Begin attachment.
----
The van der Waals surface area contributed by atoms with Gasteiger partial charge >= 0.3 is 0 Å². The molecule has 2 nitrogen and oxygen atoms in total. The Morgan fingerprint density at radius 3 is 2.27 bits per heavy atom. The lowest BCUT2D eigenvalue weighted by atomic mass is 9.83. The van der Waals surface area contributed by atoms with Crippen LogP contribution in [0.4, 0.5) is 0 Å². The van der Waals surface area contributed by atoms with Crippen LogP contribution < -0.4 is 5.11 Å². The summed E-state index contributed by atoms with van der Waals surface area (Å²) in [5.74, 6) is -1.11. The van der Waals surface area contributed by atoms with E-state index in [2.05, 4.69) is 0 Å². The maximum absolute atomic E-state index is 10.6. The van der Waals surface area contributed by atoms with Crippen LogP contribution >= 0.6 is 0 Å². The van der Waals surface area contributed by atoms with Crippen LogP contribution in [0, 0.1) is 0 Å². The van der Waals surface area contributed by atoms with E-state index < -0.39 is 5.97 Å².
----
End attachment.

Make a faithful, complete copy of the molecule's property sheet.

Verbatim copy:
The van der Waals surface area contributed by atoms with Gasteiger partial charge >= 0.3 is 0 Å². The molecule has 2 nitrogen and oxygen atoms in total. The Morgan fingerprint density at radius 3 is 2.27 bits per heavy atom. The lowest BCUT2D eigenvalue weighted by atomic mass is 9.83. The van der Waals surface area contributed by atoms with Crippen LogP contribution in [0.4, 0.5) is 0 Å². The van der Waals surface area contributed by atoms with Crippen LogP contribution < -0.4 is 5.11 Å². The summed E-state index contributed by atoms with van der Waals surface area (Å²) in [5.74, 6) is -1.11. The van der Waals surface area contributed by atoms with E-state index in [2.05, 4.69) is 0 Å². The maximum absolute atomic E-state index is 10.6. The van der Waals surface area contributed by atoms with Crippen LogP contribution >= 0.6 is 0 Å². The van der Waals surface area contributed by atoms with Crippen LogP contribution in [0, 0.1) is 0 Å². The van der Waals surface area contributed by atoms with E-state index < -0.39 is 5.97 Å².